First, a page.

AREZZO CATHEDRAL: ARTWORKS AND ITINERARY
Visiting the Arezzo Cathedral is both an artistic and a spiritual experience.
If you visit Arezzo don’t miss out on the opportunity to discover this art treasure by following the itinerary planned to enjoy each aspect of this place.
You can visit the Arezzo Cathedral and admire its artworks by following a religious but also a historic-artistic itinerary.
AN ITINERARY TO DISCOVER THE ARTWORKS OF THE AREZZO CATHEDRAL
Arch of St. Donatus
The starting point of the tour to discover the Arezzo Cathedral is the Arch of St. Donatus, housing the remains of the patron saint of Arezzo and second bishop of the city.
It’s a precious shrine that, from the dark of the church, glows with light thanks to polished marbles and glass inserts.
Cycle of stained glass windows by Guillaume de Marcillat
Light is the element that characterizes the cycle of stained glass windows by Guillaume de Marcillat, executed between 1516 and 1524.
In 1520 the artist was commissioned the decoration of the ceiling of the first three vaults of the central nave of the Cathedral with biblical scenes, in which the painter shows his tribute to Michelangelo’s works.
Madonna del Conforto
Inside the Cathedral is the chapel of the Madonna del Conforto, executed after a miracle happened on February 15th 1796: the small image of the Virgin was reportedly shone and the earthquake striking the city, ended.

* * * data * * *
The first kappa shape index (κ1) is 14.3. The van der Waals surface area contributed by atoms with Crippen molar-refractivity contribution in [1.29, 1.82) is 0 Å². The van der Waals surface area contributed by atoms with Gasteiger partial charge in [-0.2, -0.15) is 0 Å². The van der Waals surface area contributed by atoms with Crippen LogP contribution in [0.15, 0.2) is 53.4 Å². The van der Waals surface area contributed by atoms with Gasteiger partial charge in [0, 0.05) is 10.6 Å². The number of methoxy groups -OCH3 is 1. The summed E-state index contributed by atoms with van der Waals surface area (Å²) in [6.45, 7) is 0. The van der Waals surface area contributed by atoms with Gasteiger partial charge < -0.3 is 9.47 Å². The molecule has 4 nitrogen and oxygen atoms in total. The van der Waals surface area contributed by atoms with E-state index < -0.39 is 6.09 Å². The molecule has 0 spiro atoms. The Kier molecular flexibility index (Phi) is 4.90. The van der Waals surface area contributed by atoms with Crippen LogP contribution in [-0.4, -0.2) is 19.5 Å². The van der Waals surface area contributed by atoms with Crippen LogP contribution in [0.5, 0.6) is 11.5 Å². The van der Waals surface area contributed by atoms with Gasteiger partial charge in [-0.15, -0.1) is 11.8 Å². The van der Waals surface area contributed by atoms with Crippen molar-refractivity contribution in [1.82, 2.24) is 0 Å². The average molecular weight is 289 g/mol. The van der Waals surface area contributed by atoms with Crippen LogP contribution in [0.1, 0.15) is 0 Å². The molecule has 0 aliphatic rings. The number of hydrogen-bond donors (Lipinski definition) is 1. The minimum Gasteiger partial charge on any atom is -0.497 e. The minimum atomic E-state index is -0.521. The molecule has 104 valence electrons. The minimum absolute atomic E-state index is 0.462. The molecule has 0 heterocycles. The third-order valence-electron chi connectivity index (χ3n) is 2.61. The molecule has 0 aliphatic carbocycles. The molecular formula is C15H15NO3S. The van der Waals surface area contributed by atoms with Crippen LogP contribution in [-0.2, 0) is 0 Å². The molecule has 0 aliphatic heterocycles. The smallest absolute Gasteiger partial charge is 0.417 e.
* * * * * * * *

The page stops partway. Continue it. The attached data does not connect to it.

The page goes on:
Fresco by Piero della Francesca
The Arezzo Cathedral houses many other masterpieces from different ages and artists, including the fresco by Piero della Francesca depicting the solemn figure of “Mary Magdalene” maybe painted in 1459.
The light, still the protagonist, comes from the left-hand side, and highlights the delicate facial features and emphasizes the perspective research conducted by the painter.
THE TOUR OF THE AREZZO CATHEDRAL GOES ON WITH THE VISIT TO THE PALAZZO VESCOVILE
The itinerary continues in front of the Cathedral where the Palazzo Vescovile stands. Since 2011 it has been home to the MUDAS Museum – Museo Diocesano di Arte Sacra (Diocesan museum of sacred art), a museum occupying five rooms and displaying a collection of paintings, sculptures, illuminated manuscripts, liturgical vestments and jewellery coming from the diocesan territory, while on the first floor you can admire the painting collection, frescoes by Teofilo Torri and the Camera dei Papi.
MUDAS Museum – Museo Diocesano di Arte Sacra: rooms of the museum
Among the most important artworks of the museum the first room contains three rare crucifixes painted on wood, dating back to the late 12th century and the early 13th century.
The second room is dedicated to the theme of the Annunciation, while the third room houses works by Bartolomeo della Gatta, a Florentine Camaldolese monk, and also an innovative painter, who lived and worked for a long time in Arezzo.
The fourth room is dedicated to Giorgio Vasari, but houses also works by other painters, including the predella of a panel by Luca Signorelli.
The last room contains paintings, wood sculptures, terracotta items and precious liturgical objects.
You shouldn’t miss: the precious “Pace di Siena“, a splendid example of jewellery from France-Flanders dating back to the early 15th century.
INFO AND BOOKING
PHONE: 0577 286300 (FROM MONDAY TO FRIDAY FROM 8.30 AM TO 5 PM)